Geneva-born philosopher and inventor Francois-Pierre-Ami Argand (1750-1803), finally received a British patent for his lamps, invented the previous year in Paris, on March 15th, 1784 (patent no. 1425).  His invention which promised “a lamp that is so constructed to produce neither smoak [sic.] nor smell, and to give considerably more light than any lamp hitherto known” consisted of a tubular wick held between metal tubes, a rack and pinion wick riser assembly and a tall, narrow glass chimney that fit closely around the wick causing air to be drawn up through the center of the flame as well as around its outside, creating more thorough combustion, and thus, a brighter light.  It was designed to burn whale oil and rape-seed (colza) oil issuing from an oil reserve or “font” positioned so that the oil would flow from the force of gravity to the burner.

This invention, developed initially with Matthew Boulton (1728-1809), William Parker and James Watt (1736-1819), in England, was subsequently manufactured by a host of makers in Birmingham including Messenger, Johnston-Brookes, Phipson & Lambley, Fletcher & Day, T. C. Salt and Ratcliff.  Hailed by Rees in his encyclopedia of 1819 The Universal Dictionary of Arts, Sciences, and Literature saying “it may be justly ranked among the greatest discoveries of the age” and by Benjamin Franklin who noted it was “much admired for its splendor,” Argand’s invention was the most important advancement in home lighting since the discovery of fire.

Thomas Jefferson, as early as 1784, was an enthusiastic promoter of the new oil lamps, writing from Paris to James Madison and Charles Thomson, Secretary of the Continental Congress, that the newly invented lamps give, “a light equal as is thought to that of six or eight candles.”[1] Madison, Thomson and Richard Henry Lee (signer of the Declaration from Virginia), all requested that Jefferson send them Argand lamps.  Shortly thereafter, on a trip to visit John Adams in London, Jefferson came to the realization that the Argand lamps being manufactured in England under the direction of Watt, Boulton and Argand himself, were superior to those being made in France and shipped his friends English lamps made of Sheffield-plate.

Like the taste in furniture, the design of Argand lamps soon changed from the Neo-classical style of Robert Adam to a more authentically archeological style fostered by the promoters of Republicanism in Paris prior to the French Revolution.  These stylish lamps, which were exported in numbers to the United States, were made of brass and decorated with elaborate chemically-produced finishes imitating the weathered bronze of objects excavated at Herculaneum and the matte and burnished surface of gilt-bronze; the finishing, itself, a work of art.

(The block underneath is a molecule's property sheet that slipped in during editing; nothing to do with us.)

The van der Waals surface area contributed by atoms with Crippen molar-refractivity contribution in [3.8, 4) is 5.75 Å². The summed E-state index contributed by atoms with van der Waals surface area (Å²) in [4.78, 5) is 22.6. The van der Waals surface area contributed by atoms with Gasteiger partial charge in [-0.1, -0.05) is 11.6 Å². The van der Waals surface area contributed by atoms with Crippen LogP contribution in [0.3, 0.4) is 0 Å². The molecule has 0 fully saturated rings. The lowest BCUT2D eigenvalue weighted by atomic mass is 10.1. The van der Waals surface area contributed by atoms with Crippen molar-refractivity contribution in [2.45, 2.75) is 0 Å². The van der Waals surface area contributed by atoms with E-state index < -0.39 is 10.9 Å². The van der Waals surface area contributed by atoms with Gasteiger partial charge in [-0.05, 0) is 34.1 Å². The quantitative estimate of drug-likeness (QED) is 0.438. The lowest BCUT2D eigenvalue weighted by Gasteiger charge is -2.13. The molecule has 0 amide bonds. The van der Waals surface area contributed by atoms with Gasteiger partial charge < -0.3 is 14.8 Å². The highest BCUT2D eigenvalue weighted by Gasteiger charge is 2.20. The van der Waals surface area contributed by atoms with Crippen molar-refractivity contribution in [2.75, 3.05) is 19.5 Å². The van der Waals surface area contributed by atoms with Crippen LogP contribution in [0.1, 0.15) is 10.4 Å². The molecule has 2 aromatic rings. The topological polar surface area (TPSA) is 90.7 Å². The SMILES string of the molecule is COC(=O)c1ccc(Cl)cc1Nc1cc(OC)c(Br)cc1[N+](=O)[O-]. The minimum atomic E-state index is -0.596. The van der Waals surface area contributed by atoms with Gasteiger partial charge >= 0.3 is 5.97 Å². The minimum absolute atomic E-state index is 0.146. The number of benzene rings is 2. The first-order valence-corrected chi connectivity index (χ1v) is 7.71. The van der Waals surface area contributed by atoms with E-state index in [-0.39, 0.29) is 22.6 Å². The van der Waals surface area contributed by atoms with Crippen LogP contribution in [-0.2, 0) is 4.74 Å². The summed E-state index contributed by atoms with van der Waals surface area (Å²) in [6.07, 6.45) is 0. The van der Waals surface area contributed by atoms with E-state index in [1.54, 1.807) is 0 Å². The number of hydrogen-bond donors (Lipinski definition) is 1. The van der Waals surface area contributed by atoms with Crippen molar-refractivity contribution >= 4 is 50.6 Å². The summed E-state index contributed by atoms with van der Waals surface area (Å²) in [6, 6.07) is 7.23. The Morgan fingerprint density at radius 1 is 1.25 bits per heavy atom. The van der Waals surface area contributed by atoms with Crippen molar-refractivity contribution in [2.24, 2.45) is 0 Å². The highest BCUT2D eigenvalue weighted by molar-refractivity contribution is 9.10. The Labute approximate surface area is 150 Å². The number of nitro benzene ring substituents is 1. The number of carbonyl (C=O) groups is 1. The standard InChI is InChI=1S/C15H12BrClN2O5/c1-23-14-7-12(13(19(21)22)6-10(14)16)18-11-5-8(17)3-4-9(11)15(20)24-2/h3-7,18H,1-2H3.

Most English Classical Argand lamps, were inspired by ancient Greek and Roman urns, stands and bronze vessels.  The work of Giovanni Battista Piranesi, who made a study of such objects, was a rich source of inspiration for early 19th-century designers currying to the tastes of a populace fascinated with ancient cultures and focused on the electrifying, on-going archaeological discoveries in Southern Italy.  Piranesi published two books that were particularly influential: Diverse maniere d’adornari i cammini in 1769 and in 1778, Vasi, candelabri, cippi, sarcofagi….  These works were also influential in the design of architecture and furniture, giving interiors a cohesive classical look, evoking both the learning of the Classical world and its Democratic ideals.

Through constant advancements in design and fuel, the Argand principal in burners dominated lighting for almost seventy years until the broad introduction of gas and kerosene lighting.  Today, they are admired and collected for their beauty and their technology; an invention that changed the world.

[1] Jefferson to James Madison, Paris, November 11, 1784, in PTJ, 7:505 (transcription available at Founders Online); Jefferson to Charles Thomson, Paris, November 11, 1784, in ibid., 7:518 (transcription available at Founders Online).